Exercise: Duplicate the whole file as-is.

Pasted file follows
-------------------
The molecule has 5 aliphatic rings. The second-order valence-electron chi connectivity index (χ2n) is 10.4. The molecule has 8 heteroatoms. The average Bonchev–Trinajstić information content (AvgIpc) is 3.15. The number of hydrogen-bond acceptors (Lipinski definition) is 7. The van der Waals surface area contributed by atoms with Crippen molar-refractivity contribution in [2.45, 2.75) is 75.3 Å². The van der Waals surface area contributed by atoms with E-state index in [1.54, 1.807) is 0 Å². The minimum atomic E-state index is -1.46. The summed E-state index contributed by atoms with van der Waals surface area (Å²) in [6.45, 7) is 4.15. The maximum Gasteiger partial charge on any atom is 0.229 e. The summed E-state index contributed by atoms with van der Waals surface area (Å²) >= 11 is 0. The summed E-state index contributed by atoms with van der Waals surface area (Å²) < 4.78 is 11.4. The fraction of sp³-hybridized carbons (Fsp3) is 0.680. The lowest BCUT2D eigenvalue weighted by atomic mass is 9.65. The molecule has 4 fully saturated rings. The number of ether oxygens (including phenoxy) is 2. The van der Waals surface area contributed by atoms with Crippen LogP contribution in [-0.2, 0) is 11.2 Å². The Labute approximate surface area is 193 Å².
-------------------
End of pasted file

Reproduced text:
The molecule has 5 aliphatic rings. The second-order valence-electron chi connectivity index (χ2n) is 10.4. The molecule has 8 heteroatoms. The average Bonchev–Trinajstić information content (AvgIpc) is 3.15. The number of hydrogen-bond acceptors (Lipinski definition) is 7. The van der Waals surface area contributed by atoms with Crippen molar-refractivity contribution in [2.45, 2.75) is 75.3 Å². The van der Waals surface area contributed by atoms with E-state index in [1.54, 1.807) is 0 Å². The minimum atomic E-state index is -1.46. The summed E-state index contributed by atoms with van der Waals surface area (Å²) in [6.45, 7) is 4.15. The maximum Gasteiger partial charge on any atom is 0.229 e. The summed E-state index contributed by atoms with van der Waals surface area (Å²) >= 11 is 0. The summed E-state index contributed by atoms with van der Waals surface area (Å²) < 4.78 is 11.4. The fraction of sp³-hybridized carbons (Fsp3) is 0.680. The lowest BCUT2D eigenvalue weighted by atomic mass is 9.65. The molecule has 4 fully saturated rings. The number of ether oxygens (including phenoxy) is 2. The van der Waals surface area contributed by atoms with Crippen LogP contribution in [-0.2, 0) is 11.2 Å². The Labute approximate surface area is 193 Å².